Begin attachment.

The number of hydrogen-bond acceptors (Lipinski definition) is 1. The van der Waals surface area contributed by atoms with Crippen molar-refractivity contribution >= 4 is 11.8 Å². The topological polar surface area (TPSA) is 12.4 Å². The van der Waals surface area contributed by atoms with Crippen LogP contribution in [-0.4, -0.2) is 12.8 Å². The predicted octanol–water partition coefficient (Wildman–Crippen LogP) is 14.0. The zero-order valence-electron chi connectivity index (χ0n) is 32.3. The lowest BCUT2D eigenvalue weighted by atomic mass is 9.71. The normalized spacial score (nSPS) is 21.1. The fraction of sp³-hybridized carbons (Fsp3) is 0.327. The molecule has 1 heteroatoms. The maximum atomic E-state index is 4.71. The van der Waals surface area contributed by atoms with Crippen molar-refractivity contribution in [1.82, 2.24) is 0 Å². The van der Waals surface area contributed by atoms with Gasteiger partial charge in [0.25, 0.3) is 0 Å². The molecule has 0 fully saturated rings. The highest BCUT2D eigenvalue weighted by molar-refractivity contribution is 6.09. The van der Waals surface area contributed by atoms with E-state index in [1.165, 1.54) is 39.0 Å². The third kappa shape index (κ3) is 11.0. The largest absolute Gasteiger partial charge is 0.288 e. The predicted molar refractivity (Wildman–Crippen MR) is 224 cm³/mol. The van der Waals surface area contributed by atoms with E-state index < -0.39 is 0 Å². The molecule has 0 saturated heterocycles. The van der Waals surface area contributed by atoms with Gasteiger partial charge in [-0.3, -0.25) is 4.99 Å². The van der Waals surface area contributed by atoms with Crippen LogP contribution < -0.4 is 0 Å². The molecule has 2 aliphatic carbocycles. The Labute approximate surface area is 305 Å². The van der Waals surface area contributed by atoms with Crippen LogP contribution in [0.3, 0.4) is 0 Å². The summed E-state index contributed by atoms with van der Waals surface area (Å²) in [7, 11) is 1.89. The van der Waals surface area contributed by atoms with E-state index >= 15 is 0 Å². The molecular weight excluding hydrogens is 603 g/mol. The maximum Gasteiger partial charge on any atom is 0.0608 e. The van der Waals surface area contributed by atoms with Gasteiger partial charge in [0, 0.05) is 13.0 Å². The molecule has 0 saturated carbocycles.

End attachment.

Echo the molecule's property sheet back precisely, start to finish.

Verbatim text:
The number of hydrogen-bond acceptors (Lipinski definition) is 1. The van der Waals surface area contributed by atoms with Crippen molar-refractivity contribution >= 4 is 11.8 Å². The topological polar surface area (TPSA) is 12.4 Å². The van der Waals surface area contributed by atoms with Crippen LogP contribution in [-0.4, -0.2) is 12.8 Å². The predicted octanol–water partition coefficient (Wildman–Crippen LogP) is 14.0. The zero-order valence-electron chi connectivity index (χ0n) is 32.3. The lowest BCUT2D eigenvalue weighted by atomic mass is 9.71. The normalized spacial score (nSPS) is 21.1. The fraction of sp³-hybridized carbons (Fsp3) is 0.327. The molecule has 1 heteroatoms. The maximum atomic E-state index is 4.71. The van der Waals surface area contributed by atoms with Crippen molar-refractivity contribution in [1.82, 2.24) is 0 Å². The van der Waals surface area contributed by atoms with Gasteiger partial charge in [0.25, 0.3) is 0 Å². The molecule has 0 fully saturated rings. The highest BCUT2D eigenvalue weighted by molar-refractivity contribution is 6.09. The van der Waals surface area contributed by atoms with E-state index in [1.165, 1.54) is 39.0 Å². The third kappa shape index (κ3) is 11.0. The largest absolute Gasteiger partial charge is 0.288 e. The predicted molar refractivity (Wildman–Crippen MR) is 224 cm³/mol. The van der Waals surface area contributed by atoms with E-state index < -0.39 is 0 Å². The molecule has 0 saturated heterocycles. The van der Waals surface area contributed by atoms with Gasteiger partial charge in [-0.3, -0.25) is 4.99 Å². The van der Waals surface area contributed by atoms with Crippen LogP contribution < -0.4 is 0 Å². The molecule has 2 aliphatic carbocycles. The Labute approximate surface area is 305 Å². The van der Waals surface area contributed by atoms with Crippen LogP contribution in [0.3, 0.4) is 0 Å². The summed E-state index contributed by atoms with van der Waals surface area (Å²) in [7, 11) is 1.89. The van der Waals surface area contributed by atoms with E-state index >= 15 is 0 Å². The molecular weight excluding hydrogens is 603 g/mol. The maximum Gasteiger partial charge on any atom is 0.0608 e. The van der Waals surface area contributed by atoms with Gasteiger partial charge in [0, 0.05) is 13.0 Å². The molecule has 0 saturated carbocycles.